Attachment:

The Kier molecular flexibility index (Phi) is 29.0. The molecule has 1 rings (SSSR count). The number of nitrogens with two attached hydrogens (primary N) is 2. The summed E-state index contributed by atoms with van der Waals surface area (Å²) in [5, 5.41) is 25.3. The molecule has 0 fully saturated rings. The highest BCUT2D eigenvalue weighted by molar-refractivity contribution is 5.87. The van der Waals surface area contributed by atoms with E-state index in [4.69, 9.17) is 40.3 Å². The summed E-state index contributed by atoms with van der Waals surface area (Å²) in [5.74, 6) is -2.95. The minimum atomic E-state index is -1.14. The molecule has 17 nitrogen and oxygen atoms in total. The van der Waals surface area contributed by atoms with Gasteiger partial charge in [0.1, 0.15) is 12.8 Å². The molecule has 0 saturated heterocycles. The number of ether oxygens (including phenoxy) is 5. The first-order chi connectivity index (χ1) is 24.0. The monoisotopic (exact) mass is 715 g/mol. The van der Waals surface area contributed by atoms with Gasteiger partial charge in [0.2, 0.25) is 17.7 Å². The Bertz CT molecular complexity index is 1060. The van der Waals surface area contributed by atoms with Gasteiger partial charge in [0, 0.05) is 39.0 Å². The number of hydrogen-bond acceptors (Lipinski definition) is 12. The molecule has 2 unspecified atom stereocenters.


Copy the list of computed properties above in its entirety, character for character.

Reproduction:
The Kier molecular flexibility index (Phi) is 29.0. The molecule has 1 rings (SSSR count). The number of nitrogens with two attached hydrogens (primary N) is 2. The summed E-state index contributed by atoms with van der Waals surface area (Å²) in [5, 5.41) is 25.3. The molecule has 0 fully saturated rings. The highest BCUT2D eigenvalue weighted by molar-refractivity contribution is 5.87. The van der Waals surface area contributed by atoms with E-state index in [4.69, 9.17) is 40.3 Å². The summed E-state index contributed by atoms with van der Waals surface area (Å²) in [5.74, 6) is -2.95. The minimum atomic E-state index is -1.14. The molecule has 17 nitrogen and oxygen atoms in total. The van der Waals surface area contributed by atoms with Gasteiger partial charge in [0.1, 0.15) is 12.8 Å². The molecule has 0 saturated heterocycles. The number of ether oxygens (including phenoxy) is 5. The first-order chi connectivity index (χ1) is 24.0. The monoisotopic (exact) mass is 715 g/mol. The van der Waals surface area contributed by atoms with Gasteiger partial charge in [0.2, 0.25) is 17.7 Å². The Bertz CT molecular complexity index is 1060. The van der Waals surface area contributed by atoms with Gasteiger partial charge in [0, 0.05) is 39.0 Å². The number of hydrogen-bond acceptors (Lipinski definition) is 12. The molecule has 2 unspecified atom stereocenters.